After fixation and embedding, the pancreases were sectioned to a thickness of 3 μm for haematoxylin and eosin (H&E) staining. For insulitis scoring, more than 30 pancreatic islets from more than three parallel sections were examined per mouse, and the degree of insulitis was graded as described . Islet size was determined using a digital camera, and analysis of each islet was performed using an image analyser.
Analysis of beta and alpha cells
Insulin immunohistochemistry (IHC) was done using guinea pig anti-porcine insulin Ab (DAKO, Carpinteria, CA, USA) as described . Relative beta cell mass was estimated by point counting after insulin IHC . An average of 7,000 points/mouse was counted. BrdU incorporation into beta cells was evaluated 16 h after i.p. injection of 100 mg/kg BrdU by double IHC using anti-insulin and -BrdU Abs (Serotec, Raleigh, NC, USA) . The number of insulin+BrdU+ beta cells was normalised to the total islet area measured using the Axion Vision 4 software (Zeiss, Göttingen, Germany). The number of small beta cell units (beta cell cluster comprising three insulin+ cells at a maximum ) was normalised to the total pancreas area. Relative alpha cell mass was measured by point counting after glucagon IHC using a specific Ab (Cell Signaling, Danvers, MA, USA). Beta/alpha cell mass ratio was calculated after IHC of consecutive sections using respective specific Abs.
All values are expressed as the means ± SE. A two-tailed Student’s t test was employed to compare values between two groups. One-way ANOVA was employed to compare values among multiple groups. Once the ANOVA test showed significant differences, the Duncan post hoc test was employed to compare two specific groups. When the Duncan test showed no significant differences (p > 0.05), the two groups were labelled with the same letter over their respective bars. Distribution of islet size was compared between groups using the χ 2 test. The proportion of islets of individual size was compared between groups using the binominal test. p values <0.05 were considered significant.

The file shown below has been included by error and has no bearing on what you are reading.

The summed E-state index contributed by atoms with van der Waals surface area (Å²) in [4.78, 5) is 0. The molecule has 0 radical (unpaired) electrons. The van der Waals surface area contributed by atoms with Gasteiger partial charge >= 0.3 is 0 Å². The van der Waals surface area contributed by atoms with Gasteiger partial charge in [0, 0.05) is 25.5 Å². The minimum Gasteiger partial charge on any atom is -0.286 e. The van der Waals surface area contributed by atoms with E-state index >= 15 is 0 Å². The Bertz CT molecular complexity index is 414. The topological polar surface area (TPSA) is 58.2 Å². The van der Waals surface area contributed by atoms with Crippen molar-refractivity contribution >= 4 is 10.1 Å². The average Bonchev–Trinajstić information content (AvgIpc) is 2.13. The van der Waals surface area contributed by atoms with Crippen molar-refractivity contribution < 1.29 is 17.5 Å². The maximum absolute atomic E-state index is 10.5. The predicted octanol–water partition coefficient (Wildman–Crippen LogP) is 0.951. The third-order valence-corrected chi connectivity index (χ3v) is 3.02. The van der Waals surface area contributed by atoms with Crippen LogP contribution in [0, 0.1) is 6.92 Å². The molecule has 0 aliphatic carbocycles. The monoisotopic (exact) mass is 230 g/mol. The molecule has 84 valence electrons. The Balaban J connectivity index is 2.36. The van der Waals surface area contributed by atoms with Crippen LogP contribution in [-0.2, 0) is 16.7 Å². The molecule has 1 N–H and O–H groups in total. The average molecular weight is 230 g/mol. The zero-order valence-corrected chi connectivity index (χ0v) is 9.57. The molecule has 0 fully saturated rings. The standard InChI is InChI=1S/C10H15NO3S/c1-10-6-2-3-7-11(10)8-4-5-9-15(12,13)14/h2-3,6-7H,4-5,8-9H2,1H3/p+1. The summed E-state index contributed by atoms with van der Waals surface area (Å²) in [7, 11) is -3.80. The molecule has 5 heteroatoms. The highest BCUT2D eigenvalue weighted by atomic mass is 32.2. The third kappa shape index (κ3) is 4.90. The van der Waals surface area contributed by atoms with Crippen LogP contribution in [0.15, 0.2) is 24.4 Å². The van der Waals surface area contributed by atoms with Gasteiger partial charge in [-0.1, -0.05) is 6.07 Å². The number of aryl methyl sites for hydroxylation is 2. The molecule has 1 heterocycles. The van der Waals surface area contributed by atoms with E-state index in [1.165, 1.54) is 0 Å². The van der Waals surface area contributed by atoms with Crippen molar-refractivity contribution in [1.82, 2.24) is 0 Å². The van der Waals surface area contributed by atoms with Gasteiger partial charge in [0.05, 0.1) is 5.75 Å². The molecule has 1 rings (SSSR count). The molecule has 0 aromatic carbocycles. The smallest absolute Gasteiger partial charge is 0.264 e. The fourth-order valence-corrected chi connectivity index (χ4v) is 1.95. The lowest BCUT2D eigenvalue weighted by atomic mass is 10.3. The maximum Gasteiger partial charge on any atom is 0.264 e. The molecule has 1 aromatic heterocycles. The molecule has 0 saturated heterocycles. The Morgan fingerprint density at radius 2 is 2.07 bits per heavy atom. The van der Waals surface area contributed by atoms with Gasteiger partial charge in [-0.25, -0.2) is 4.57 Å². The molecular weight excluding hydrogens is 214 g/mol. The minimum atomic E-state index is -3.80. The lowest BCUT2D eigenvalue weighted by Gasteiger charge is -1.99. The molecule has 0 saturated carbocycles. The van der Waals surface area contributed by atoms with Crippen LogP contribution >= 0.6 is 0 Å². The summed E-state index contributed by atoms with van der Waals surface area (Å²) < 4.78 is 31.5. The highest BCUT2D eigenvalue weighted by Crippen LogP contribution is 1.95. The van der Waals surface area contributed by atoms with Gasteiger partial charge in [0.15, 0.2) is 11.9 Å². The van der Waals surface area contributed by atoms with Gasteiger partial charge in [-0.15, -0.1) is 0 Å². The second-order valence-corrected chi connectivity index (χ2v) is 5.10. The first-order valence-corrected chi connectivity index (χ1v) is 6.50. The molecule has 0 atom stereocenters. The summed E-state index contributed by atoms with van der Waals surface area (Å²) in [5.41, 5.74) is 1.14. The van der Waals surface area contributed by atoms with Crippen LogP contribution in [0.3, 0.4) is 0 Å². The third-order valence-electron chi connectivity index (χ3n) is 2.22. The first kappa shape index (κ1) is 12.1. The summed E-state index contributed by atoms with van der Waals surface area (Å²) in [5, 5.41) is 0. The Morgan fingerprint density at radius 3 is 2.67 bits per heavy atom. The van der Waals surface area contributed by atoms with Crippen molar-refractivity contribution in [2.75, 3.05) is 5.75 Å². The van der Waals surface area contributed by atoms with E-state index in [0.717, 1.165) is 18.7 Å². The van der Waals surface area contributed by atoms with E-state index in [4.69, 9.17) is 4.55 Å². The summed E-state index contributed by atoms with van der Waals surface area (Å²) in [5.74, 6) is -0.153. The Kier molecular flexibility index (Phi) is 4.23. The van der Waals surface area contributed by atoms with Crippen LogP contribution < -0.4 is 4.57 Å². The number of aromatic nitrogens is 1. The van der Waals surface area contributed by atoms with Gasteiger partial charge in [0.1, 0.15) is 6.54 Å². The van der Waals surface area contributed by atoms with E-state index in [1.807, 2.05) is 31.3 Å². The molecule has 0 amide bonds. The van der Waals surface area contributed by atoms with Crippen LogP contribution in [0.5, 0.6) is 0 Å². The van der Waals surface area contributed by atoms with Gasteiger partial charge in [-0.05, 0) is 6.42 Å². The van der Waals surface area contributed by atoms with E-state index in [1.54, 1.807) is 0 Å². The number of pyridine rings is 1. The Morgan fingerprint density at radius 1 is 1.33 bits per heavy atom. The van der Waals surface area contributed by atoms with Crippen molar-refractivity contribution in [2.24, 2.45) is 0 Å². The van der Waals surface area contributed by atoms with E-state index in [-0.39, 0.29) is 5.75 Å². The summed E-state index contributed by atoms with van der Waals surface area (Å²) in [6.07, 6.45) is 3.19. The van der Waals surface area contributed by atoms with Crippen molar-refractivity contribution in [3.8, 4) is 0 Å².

Reversal of the model of established type 1 diabetes by TLR2 agonist+DPP4 inhibitor
In contrast to these results, we failed to reverse the model of established diabetes in NOD mice with Pam3CSK4+DA-1229 when non-fasting glucose levels were above 19.4 mmol/l (data not shown). This suggests that our method can be applied to established type 1 diabetes when substantial numbers of beta cells remain but not when extensive beta cell damage has already reached a certain threshold.
Beta cells in NOD mice treated with TLR2 agonist+DPP4 inhibitor
To study the mechanism of the increased beta cell mass, we assessed beta cell proliferation that could be upregulated by DPP4 inhibitors [6, 10] by quantifying the number of beta cells incorporating BrdU. The BrdU+ beta cell number was significantly higher in NOD mice treated with Pam3CSK4+DA-1229 for 3 weeks compared with untreated diabetic NOD mice and those treated with either Pam3CSK4 or DA-1229 alone for 3 weeks (Fig. 3d, e). The number of proliferating beta cells in diabetic NOD mice treated with either Pam3CSK4 or DA-1229 alone for 3 weeks was not different from that in untreated diabetic NOD mice (Fig. 3e), probably because both increased beta cell proliferation and protection from autoimmunity are necessary to increase the number of proliferating beta cells. We also studied small beta cell units, comprising three insulin+ cells at a maximum, that could represent beta cell neogenesis . The number of small beta cell units was significantly elevated in NOD mice treated with Pam3CSK4+DA-1229 for 3 weeks compared with untreated diabetic NOD mice and those treated with either Pam3CSK4 or DA-1229 alone for 3 weeks (Fig. 3g, h), again because both increased numbers of small scattered beta cells and their protection from autoimmunity are necessary for an increased number of small beta cell units. Thus, the number of small beta cell units in diabetic NOD mice treated with either Pam3CSK4 or DA-1229 alone for 3 weeks was not different from that in untreated diabetic NOD mice (Fig. 3h).